PBS Open Mind Interview
World's 50 Greatest Leaders
"No one has done more than computer scientist Joy Buolamwini to draw attention to A.I. bias. In one widely read study, Buolamwini showed how facial-recognition technology from Microsoft, IBM, and China’s Megvii performed better when analyzing photos of lighter-skinned men than of darker-skinned women. Both Microsoft and IBM subsequently updated their tech. Her study of Amazon’s facial-scanning has been more controversial (Amazon has disputed her approach), but the friction underscores her influence as the conscience of the A.I. revolution."
AI Has a Problem With Gender and Racial Bias. Here’s How to Solve It
Source :TIME Magazine
Joy Buolamwini featured in Time magazine's second annual Optimist edition guest edited by Ava DuVernay . The online version contains her "AI Ain't I A Woman?" Poem.
Amazon slammed by AI researchers for selling ‘biased’ facial recognition...
"It adds to a growing body of evidence that facial recognition affects different groups differently," said Shankar Narayan, of the American Civil Liberties Union of Washington state, where the group has sought restrictions on the technology. "Joy's work has been part of building that awareness."
Facial recognition technology .. Could that be used against immigrants?
In a project that debuted Thursday, Joy Buolamwini, an artificial-intelligence researcher at the MIT Media Lab, showed facial-recognition systems consistently giving the wrong gender for famous women of color, including Oprah, Serena Williams, Michelle Obama and Shirley Chisholm, the first black female member of Congress. “Can machines ever see our grandmothers as we knew them?” Buolamwini asked.
Facial Recognition is Accurate, if...
Pulitzer Prize winning journalist Steve Lohr features Gender Shades Research in New York Times Article - "These disparate results, calculated by Joy Buolamwini, a researcher at the M.I.T. Media Lab, show how some of the biases in the real world can seep into artificial intelligence, the computer systems that inform facial recognition."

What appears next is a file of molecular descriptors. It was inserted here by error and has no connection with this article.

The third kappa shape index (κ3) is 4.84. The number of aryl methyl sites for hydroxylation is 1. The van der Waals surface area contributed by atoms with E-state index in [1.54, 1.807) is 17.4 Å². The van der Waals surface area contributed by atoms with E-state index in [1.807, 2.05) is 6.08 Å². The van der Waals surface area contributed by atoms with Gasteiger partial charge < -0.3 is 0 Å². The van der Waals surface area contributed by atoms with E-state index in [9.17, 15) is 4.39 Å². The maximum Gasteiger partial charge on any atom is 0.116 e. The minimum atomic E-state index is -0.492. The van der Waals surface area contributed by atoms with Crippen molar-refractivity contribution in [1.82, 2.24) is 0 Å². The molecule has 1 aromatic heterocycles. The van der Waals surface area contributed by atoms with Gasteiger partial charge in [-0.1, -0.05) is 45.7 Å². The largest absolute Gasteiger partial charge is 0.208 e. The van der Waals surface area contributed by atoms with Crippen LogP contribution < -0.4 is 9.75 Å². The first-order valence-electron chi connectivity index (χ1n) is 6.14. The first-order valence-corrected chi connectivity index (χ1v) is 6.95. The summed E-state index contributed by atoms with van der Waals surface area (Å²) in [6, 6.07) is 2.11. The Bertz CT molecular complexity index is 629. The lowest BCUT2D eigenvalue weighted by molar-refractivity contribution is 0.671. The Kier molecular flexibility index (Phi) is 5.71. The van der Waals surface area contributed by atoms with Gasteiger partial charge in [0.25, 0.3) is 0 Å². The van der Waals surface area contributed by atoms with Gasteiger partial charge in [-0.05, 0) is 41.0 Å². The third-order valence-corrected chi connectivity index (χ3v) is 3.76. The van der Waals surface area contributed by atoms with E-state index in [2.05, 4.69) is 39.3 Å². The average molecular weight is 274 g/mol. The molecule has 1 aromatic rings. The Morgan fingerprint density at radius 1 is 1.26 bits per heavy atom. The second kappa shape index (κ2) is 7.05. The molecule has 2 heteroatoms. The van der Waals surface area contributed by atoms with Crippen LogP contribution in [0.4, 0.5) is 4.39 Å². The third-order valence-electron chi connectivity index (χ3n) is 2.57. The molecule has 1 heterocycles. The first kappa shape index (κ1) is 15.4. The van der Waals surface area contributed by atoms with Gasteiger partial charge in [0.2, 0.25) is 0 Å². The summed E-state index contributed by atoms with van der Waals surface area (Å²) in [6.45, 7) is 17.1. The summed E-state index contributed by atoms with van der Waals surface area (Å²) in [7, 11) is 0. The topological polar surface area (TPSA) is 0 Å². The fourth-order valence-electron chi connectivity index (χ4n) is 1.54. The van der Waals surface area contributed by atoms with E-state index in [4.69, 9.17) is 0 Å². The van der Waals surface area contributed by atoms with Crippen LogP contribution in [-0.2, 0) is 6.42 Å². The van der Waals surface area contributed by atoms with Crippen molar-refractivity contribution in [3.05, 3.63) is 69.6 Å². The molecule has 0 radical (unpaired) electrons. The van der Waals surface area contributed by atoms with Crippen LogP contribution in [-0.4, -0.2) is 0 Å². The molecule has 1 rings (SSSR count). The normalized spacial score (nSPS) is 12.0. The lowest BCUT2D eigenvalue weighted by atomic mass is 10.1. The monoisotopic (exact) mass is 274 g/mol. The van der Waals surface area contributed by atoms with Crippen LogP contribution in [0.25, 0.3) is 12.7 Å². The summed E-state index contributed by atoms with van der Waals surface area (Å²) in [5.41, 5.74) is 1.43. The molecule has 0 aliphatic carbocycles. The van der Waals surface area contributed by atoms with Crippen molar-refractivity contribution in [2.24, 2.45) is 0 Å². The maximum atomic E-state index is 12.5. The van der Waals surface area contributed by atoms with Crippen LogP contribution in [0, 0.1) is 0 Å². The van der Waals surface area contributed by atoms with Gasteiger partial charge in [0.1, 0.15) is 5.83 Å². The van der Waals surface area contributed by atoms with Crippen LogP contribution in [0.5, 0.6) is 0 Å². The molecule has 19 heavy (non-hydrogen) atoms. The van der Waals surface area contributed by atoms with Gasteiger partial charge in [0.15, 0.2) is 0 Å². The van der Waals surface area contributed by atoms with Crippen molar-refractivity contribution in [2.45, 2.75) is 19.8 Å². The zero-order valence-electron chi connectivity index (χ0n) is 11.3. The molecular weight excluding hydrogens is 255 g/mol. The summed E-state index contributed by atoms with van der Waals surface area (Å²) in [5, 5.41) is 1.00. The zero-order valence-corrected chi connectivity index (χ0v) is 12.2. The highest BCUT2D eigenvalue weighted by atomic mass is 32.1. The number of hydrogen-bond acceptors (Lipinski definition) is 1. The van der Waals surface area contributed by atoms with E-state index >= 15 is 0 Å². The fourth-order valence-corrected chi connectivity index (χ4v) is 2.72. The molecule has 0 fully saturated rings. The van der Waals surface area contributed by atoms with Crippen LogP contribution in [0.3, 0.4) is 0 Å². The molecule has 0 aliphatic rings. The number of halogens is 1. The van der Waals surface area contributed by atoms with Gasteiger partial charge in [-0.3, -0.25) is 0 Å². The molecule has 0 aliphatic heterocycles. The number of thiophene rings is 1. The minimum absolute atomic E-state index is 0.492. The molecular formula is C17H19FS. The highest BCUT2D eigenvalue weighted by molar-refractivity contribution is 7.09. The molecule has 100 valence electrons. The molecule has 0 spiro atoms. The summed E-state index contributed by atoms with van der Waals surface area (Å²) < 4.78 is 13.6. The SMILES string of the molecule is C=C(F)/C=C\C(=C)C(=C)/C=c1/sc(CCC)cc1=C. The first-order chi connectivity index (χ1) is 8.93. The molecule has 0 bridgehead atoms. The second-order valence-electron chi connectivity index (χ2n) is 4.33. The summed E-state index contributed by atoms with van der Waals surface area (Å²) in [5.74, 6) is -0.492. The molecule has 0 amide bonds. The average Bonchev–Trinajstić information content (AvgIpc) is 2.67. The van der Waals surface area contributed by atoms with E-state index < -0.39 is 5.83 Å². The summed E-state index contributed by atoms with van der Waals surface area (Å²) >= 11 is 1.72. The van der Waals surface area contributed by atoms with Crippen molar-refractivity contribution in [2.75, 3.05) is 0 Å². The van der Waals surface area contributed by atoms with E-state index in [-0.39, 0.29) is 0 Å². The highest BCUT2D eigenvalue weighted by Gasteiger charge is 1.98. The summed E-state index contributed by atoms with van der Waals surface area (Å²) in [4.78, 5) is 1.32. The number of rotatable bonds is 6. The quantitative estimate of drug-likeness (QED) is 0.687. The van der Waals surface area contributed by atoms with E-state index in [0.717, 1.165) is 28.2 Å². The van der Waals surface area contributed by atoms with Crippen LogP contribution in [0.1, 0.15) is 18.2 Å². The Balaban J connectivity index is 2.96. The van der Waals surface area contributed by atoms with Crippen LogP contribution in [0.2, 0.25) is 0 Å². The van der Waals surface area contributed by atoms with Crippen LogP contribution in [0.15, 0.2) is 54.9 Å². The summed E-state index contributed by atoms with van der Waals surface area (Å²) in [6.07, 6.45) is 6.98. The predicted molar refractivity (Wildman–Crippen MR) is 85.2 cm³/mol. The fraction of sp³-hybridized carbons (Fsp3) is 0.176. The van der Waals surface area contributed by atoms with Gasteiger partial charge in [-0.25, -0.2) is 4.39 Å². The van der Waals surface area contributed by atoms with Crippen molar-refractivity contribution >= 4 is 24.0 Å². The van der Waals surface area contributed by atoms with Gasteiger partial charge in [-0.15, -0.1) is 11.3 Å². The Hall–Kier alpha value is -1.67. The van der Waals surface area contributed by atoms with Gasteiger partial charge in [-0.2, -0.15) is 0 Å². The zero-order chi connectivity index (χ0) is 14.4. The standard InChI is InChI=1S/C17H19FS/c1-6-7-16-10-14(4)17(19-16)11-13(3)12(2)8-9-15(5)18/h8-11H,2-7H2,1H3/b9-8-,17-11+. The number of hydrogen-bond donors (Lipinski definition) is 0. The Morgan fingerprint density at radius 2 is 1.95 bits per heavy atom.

Science and Technology - Feb 2018
"The algorithms involved have, however, long been suspected of bias. Specifically, they are alleged to be better at processing white faces than those of other people. Until now, that suspicion has been unsupported by evidence. But next week, at Fairness, Accountability and Transparency, a conference in New York, Joy Buolamwini of the Massachusetts Institute of Technology will present work which suggests it is true."
The Digital Activist Taking Human Prejudice Out of Our Machines
Source : Bloomberg Businessweek
"Buolamwini puts a much-needed human face on the problem of machine bias, says Solon Barocas, who runs Fairness, Accountability, and Transparency in Machine Learning, the academic world’s preeminent conference on the topic."
Artificial intelligence: How to avoid...
Source : BBC News
"There is growing concern that many of the algorithms that make decisions about our lives - from what we see on the internet to how likely we are to become victims or instigators of crime - are trained on data sets that do not include a diverse range of people."
Source : MIT News
Joy Buolamwini wins national contest for her work fighting bias in machine learning. Media Lab graduate student selected from over 7,300 entrants, awarded $50,000 scholarship in contest inspired by the film "Hidden Figures."